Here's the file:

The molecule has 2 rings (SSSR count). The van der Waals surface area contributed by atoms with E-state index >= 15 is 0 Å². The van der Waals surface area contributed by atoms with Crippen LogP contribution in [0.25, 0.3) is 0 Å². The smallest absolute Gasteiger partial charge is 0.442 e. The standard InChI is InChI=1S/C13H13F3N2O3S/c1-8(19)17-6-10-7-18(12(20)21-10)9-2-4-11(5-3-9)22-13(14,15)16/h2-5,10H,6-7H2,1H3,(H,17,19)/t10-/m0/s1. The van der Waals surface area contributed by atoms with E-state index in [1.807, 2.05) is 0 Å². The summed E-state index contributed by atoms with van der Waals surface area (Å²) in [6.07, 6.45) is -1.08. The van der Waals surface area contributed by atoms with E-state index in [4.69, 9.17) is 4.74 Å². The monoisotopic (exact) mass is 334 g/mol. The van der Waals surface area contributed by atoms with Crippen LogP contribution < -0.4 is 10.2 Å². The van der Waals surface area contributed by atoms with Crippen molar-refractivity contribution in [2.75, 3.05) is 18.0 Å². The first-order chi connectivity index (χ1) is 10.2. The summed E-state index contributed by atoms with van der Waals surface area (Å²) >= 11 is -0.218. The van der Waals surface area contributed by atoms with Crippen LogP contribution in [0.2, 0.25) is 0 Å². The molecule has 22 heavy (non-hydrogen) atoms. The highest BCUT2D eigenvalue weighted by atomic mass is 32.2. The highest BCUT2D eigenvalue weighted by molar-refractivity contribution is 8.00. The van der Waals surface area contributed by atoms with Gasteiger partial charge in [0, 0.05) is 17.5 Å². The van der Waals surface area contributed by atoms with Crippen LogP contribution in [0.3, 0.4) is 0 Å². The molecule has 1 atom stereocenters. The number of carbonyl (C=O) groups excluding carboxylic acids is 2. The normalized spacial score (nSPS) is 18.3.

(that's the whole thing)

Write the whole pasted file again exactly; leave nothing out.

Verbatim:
The molecule has 2 rings (SSSR count). The van der Waals surface area contributed by atoms with E-state index >= 15 is 0 Å². The van der Waals surface area contributed by atoms with Crippen LogP contribution in [0.25, 0.3) is 0 Å². The smallest absolute Gasteiger partial charge is 0.442 e. The standard InChI is InChI=1S/C13H13F3N2O3S/c1-8(19)17-6-10-7-18(12(20)21-10)9-2-4-11(5-3-9)22-13(14,15)16/h2-5,10H,6-7H2,1H3,(H,17,19)/t10-/m0/s1. The van der Waals surface area contributed by atoms with E-state index in [1.807, 2.05) is 0 Å². The summed E-state index contributed by atoms with van der Waals surface area (Å²) in [6.07, 6.45) is -1.08. The van der Waals surface area contributed by atoms with E-state index in [4.69, 9.17) is 4.74 Å². The monoisotopic (exact) mass is 334 g/mol. The van der Waals surface area contributed by atoms with Crippen LogP contribution < -0.4 is 10.2 Å². The van der Waals surface area contributed by atoms with Crippen molar-refractivity contribution in [2.75, 3.05) is 18.0 Å². The first-order chi connectivity index (χ1) is 10.2. The summed E-state index contributed by atoms with van der Waals surface area (Å²) >= 11 is -0.218. The van der Waals surface area contributed by atoms with Crippen LogP contribution in [0.2, 0.25) is 0 Å². The molecule has 22 heavy (non-hydrogen) atoms. The highest BCUT2D eigenvalue weighted by atomic mass is 32.2. The highest BCUT2D eigenvalue weighted by molar-refractivity contribution is 8.00. The van der Waals surface area contributed by atoms with Gasteiger partial charge in [0, 0.05) is 17.5 Å². The van der Waals surface area contributed by atoms with Crippen LogP contribution in [0.3, 0.4) is 0 Å². The molecule has 1 atom stereocenters. The number of carbonyl (C=O) groups excluding carboxylic acids is 2. The normalized spacial score (nSPS) is 18.3.